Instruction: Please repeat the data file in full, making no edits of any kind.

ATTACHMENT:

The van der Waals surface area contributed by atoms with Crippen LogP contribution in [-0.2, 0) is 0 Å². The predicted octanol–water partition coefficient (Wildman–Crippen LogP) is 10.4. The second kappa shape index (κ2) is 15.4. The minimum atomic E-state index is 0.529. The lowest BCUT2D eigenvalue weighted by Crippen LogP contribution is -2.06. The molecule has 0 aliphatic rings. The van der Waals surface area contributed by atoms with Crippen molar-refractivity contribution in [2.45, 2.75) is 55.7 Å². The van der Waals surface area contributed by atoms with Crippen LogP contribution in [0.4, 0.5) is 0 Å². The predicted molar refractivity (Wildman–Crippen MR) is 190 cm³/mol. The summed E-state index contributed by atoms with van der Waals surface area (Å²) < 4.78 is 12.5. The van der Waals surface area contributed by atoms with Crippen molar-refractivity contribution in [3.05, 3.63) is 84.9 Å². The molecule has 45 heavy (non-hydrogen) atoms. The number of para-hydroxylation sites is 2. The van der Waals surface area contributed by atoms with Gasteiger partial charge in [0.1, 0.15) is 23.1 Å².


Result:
The van der Waals surface area contributed by atoms with Crippen LogP contribution in [-0.2, 0) is 0 Å². The predicted octanol–water partition coefficient (Wildman–Crippen LogP) is 10.4. The second kappa shape index (κ2) is 15.4. The minimum atomic E-state index is 0.529. The lowest BCUT2D eigenvalue weighted by Crippen LogP contribution is -2.06. The molecule has 0 aliphatic rings. The van der Waals surface area contributed by atoms with Crippen molar-refractivity contribution in [2.45, 2.75) is 55.7 Å². The van der Waals surface area contributed by atoms with Crippen LogP contribution in [0.4, 0.5) is 0 Å². The predicted molar refractivity (Wildman–Crippen MR) is 190 cm³/mol. The summed E-state index contributed by atoms with van der Waals surface area (Å²) < 4.78 is 12.5. The van der Waals surface area contributed by atoms with Crippen molar-refractivity contribution in [3.05, 3.63) is 84.9 Å². The molecule has 45 heavy (non-hydrogen) atoms. The number of para-hydroxylation sites is 2. The van der Waals surface area contributed by atoms with Gasteiger partial charge in [0.1, 0.15) is 23.1 Å².